Some of us are organized. Some of us…not so much. By being organized, I mean meeting or beating deadlines, getting things done and being on time. Being organized doesn’t necessarily mean having a clean desk or filing away all the papers that tend to pile up day-to-day. It means moving forward purposefully. It means accomplishing your goals. Being organized and having purpose also means doing the things that you want to do and not following a course plotted out by someone else. Here’s what I do to get organized. Maybe it will work for you, too.
Start with your goals
Take some time to think about what you want to accomplish over the next year or two. What’s going to help you move forward? What have you been thinking about doing but just haven’t gotten around to? Do you want to start a new business? Go to trapeze school? Launch a web site? Learn how to fly? Change careers? Renovate your kitchen? Go on a world tour? The sky’s the limit! It’s your life. What do you want to do with it?
Break the goals down into tiny bites
The number one reason why I would ever procrastinate tackling a personal project is because it either seems too overwhelming, too time-consuming or so far away in the future why start working on it now when I have so many other things to do? Nonsense! These projects may seem overwhelming because they haven’t been broken down into small enough bites yet. Or they’re no longer a priority. But if you’re still thinking about it, then my bet is on the former.
If your goal is to renovate your kitchen, your tiny bites might look like this:
1. Decide on a budget
2. Make a list of kitchen improvements
3. Find pictures in magazines and online that have the look and feel you want
4. Interview three licensed contractors
5. Check references
6. Negotiate contract
7. Start renovation
8. Oversee the job
9. Check work against contracted to do items
10. Make any final fixes
11. Finish renovation
Don’t worry…you can make changes later
Sometimes you’ll have to break the items down further into even tinier bites. You can always do this as you’re working on the project. Especially if you start to feel stuck on a particular item. That’s often a sign that the item is too big to tackle. My threshold for breaking items down is to make sure the task can be accomplished in less than six hours. One is better. Break it down!
Get it out of your head and into a document
This is key! The simple act of documenting your goals and the steps needed to meet them frees your mind from having to remember all the little details. I document my big picture goals, all the to dos for those goals, and everything else going on in my life including when to send out birthday cards and get my teeth cleaned. This may seem like a lot but, believe me, it’s very liberating to not have to think about these things. And I’ve led teams successfully through some very complicated projects using a method very similar to this one.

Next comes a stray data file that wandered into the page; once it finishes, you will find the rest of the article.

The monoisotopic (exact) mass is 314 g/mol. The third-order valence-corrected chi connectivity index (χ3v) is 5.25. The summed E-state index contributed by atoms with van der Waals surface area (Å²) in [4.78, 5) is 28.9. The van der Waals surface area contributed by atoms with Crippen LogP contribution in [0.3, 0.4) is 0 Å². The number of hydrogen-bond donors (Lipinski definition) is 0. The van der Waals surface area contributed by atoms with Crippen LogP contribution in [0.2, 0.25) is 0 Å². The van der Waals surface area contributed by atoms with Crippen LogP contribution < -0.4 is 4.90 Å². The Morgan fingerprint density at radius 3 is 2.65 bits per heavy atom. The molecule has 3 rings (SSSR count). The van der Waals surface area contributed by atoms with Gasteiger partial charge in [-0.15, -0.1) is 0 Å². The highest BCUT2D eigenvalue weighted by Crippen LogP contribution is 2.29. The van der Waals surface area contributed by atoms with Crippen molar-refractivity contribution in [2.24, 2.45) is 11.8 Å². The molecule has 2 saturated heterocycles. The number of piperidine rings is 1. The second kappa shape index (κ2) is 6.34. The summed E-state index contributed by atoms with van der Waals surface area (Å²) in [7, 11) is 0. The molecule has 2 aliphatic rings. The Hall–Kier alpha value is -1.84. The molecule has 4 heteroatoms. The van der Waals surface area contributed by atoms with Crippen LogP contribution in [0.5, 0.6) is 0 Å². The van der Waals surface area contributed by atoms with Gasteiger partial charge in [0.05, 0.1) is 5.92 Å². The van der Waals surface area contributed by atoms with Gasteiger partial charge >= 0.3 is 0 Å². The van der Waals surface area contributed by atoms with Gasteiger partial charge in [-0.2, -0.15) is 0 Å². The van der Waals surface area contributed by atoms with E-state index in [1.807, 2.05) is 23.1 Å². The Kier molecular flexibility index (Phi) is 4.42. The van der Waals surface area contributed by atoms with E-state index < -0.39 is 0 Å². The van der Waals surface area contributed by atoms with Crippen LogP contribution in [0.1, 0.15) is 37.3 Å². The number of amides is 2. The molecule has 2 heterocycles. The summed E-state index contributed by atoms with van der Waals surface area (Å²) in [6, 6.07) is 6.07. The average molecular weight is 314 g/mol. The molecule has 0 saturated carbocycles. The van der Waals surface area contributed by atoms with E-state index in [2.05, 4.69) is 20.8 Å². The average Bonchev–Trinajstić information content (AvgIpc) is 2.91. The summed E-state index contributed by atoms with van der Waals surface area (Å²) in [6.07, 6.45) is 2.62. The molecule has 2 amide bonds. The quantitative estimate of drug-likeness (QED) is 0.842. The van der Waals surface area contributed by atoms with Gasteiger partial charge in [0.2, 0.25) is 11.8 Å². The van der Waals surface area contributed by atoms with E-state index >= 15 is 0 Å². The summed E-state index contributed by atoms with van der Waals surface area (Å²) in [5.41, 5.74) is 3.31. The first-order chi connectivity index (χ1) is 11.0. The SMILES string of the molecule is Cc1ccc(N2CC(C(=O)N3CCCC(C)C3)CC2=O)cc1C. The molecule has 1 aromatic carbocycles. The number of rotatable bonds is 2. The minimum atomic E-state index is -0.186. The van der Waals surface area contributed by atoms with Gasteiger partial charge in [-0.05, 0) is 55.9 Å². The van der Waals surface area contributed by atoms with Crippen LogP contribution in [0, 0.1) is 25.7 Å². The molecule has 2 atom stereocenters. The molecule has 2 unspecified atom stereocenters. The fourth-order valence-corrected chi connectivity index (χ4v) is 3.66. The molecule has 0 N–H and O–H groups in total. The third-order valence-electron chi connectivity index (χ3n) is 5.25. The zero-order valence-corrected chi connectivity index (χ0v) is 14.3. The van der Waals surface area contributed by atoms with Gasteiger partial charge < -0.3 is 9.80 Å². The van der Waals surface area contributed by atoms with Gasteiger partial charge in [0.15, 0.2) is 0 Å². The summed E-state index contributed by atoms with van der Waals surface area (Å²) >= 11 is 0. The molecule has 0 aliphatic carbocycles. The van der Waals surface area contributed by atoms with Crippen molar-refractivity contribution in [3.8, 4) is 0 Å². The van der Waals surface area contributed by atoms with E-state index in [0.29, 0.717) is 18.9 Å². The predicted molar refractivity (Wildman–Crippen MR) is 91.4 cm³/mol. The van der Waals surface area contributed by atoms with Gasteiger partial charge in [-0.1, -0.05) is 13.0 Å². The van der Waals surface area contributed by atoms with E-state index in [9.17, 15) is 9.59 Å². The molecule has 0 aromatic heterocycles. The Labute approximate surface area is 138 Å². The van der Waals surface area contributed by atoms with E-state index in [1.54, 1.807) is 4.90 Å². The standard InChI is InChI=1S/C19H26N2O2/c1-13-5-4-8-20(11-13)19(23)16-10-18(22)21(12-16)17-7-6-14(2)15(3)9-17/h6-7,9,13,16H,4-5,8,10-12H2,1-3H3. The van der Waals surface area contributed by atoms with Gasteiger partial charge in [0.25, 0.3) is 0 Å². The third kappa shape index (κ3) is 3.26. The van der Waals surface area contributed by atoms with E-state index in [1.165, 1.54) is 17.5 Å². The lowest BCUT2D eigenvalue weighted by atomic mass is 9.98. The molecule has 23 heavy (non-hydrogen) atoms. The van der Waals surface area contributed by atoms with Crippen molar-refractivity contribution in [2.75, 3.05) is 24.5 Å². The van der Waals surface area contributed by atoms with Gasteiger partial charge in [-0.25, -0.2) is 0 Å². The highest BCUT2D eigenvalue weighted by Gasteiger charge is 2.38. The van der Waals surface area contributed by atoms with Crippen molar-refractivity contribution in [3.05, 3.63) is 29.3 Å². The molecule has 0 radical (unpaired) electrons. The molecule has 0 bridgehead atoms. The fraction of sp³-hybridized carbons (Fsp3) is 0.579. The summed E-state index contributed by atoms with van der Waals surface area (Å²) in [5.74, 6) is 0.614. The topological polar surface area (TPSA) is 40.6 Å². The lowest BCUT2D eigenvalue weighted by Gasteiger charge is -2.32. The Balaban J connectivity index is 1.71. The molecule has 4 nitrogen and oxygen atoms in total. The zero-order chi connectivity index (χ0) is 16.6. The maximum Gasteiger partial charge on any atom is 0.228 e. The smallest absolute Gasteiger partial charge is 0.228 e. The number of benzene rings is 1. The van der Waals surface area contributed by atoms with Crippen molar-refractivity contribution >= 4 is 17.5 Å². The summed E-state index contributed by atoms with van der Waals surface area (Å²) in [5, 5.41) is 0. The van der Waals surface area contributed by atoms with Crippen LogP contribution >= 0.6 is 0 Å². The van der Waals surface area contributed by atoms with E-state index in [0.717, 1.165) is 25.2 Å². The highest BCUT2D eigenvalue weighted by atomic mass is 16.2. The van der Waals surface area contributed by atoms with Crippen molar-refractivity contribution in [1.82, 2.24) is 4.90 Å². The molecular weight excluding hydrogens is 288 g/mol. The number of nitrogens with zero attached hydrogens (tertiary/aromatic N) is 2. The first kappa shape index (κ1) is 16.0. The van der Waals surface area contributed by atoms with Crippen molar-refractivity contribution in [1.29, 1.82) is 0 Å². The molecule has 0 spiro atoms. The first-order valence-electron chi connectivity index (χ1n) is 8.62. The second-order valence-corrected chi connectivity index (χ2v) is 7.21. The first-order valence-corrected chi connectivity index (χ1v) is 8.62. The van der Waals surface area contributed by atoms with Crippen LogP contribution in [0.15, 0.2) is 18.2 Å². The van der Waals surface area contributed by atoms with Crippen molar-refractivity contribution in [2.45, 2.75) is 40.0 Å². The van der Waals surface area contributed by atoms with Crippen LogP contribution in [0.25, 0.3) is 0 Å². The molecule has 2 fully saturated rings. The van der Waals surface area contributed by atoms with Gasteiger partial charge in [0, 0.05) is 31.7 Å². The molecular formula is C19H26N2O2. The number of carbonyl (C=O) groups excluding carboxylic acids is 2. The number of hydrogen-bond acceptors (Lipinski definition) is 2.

Some storage options
• A special notebook: You can write down your goals and to dos in a favorite notebook. Moleskine makes some really nice ones as does Muji. I keep one on me always so I can write down ideas whenever they strike. Another favorite is Levenger’s Circa system. It’s modular and simple to rearrange pages. Of course a regular lined pad from your neighborhood Staples will do just fine, too.
• A spreadsheet: I use Excel because I’ve been using the software for years and it works for me. I particularly like the sort feature since my list and priorities change constantly. In one column I list all my to dos. In a separate column, I rank each item based on importance at the moment. And in another column, I use specific due dates if the item really is time-sensitive, like someone’s birthday. I don’t want any of these details to bog me down. And I don’t want anything to get forgotten. So onto the spreadsheet it goes.
• Index cards: Levenger makes fabulous index cards. I just love them! Of course you can use any old index cards. But I love theirs because the paper stock is heavy and luxurious making a sometimes daunting task as positively pleasant as can be. I use these cards when I want to get away from my big spreadsheet and just have that day’s items in front of me. I also carry a few around with me in case I want to share ideas with friends.
I use a combination of all three of these options. Maybe you have another method in mind. Use whatever you’re comfortable with. You’ll feel liberated! And it’s also satisfying to look back at your goals months down the road and see all you’ve accomplished. I really love that part.
There’s always more
There’s lots more to share about getting organized, documenting goals and breaking them down into tasks. It’s a helpful and liberating thing to do with your personal goals and absolutely imperative when tackling client projects…though a client project often requires a more disciplined approach. Particularly when it comes to those massive integrated multimedia cross-platform kind of client projects. But that’s a post for another day.
xo Mary Maru
My definition of organization has been about simply getting through the day. I have so much more to think about after reading your blog. Thanks! Marilyn.
I agree with your definition of organization, Marilyn. I think it’s when we aren’t organized that things don’t get done and our days seem never-ending because there’s no time left for relaxing and pleasure. So being organized helps us have fun, too!